SPICE BUSH (2005).
Nick Flynn has a book called Another Bullshit Night in Suck City. The book got great reviews a few months ago. It’s a memoir about his dad. Nick worked in a homeless shelter and one day his dad showed up. I did some films about poets. When I was in Rome, there was this resident poet named Mark Holiday, he actually wrote something for me to shoot. And this guy named Vincent Katz who was also a resident poet, I did a little film on him, too. And I’m doing one on Nick Flynn, too. He’s got this poetry book called Blind Huber about this French cat who studied bees in the 18th Century. I took a student to Blacksburg, Virginia and we shot these beehives on the Virginia Tech campus.

I’ve got some other short films floating around here that I can’t even make sense of, and I want to do that film about the race car driver and the bank teller. You’ve heard of the de Medici family, the ones that bought art back in the day? One of them was black, Alexandro de Medici, and I’m thinking about putting him in there because he was a banker and a traveler. Maybe have a little classical soliloquy about that. That would relate to the speed of the race car and the money in the bank. And he was also killed by his cousin.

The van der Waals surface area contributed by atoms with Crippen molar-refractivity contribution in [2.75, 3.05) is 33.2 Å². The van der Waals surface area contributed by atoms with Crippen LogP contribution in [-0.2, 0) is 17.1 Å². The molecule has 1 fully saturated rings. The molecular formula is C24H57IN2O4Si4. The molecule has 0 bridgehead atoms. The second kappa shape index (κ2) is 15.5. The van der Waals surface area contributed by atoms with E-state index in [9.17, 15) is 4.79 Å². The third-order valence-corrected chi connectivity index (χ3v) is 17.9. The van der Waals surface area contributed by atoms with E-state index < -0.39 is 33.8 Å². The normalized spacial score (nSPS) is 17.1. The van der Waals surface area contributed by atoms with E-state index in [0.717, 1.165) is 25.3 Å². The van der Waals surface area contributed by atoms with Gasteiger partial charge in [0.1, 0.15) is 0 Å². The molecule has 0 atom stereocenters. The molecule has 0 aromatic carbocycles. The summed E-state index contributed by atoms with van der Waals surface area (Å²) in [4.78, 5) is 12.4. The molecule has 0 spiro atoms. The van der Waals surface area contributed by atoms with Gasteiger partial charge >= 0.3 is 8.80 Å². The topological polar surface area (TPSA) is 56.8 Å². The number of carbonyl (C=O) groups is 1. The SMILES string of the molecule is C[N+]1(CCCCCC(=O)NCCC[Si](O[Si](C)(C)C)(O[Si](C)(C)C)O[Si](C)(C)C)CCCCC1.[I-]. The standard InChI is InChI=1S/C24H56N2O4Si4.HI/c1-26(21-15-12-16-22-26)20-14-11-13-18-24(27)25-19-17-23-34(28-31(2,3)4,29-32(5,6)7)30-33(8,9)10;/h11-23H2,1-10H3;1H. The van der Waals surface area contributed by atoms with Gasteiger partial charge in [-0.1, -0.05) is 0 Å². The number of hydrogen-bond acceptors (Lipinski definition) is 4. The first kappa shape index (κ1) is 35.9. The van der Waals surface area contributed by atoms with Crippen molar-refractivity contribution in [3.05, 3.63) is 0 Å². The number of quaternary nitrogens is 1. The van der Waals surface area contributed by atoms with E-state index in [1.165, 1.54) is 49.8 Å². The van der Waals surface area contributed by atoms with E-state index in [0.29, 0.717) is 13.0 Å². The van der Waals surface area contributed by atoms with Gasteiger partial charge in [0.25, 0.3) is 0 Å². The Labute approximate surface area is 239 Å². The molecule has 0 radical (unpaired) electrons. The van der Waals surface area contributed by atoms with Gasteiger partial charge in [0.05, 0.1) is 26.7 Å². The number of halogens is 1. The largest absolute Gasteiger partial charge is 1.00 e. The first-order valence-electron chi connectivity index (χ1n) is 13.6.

The thing I saw about that family was that they were trying to figure out what happened and they were like, “Yeah, we don’t think a lot of that stuff happened, but they probably did kill each other once in a while.”  When you’ve got money and power and greed and ass, it’s gotta be done. Anyway, it’ll be about that kind of stuff. I think it’ll be a feature, like 60 minutes or more. The film’s also about landscapes, because if you’re a banker and you’re giving out loans, you’re really dictating who lives where. Plus I’ve got to do these SPICE BUSH paintings, like the colors and stuff. I have some descriptions of spice bush butterflies, so I want to make some paintings.

Is that going in the film?  Nah, that’s just art.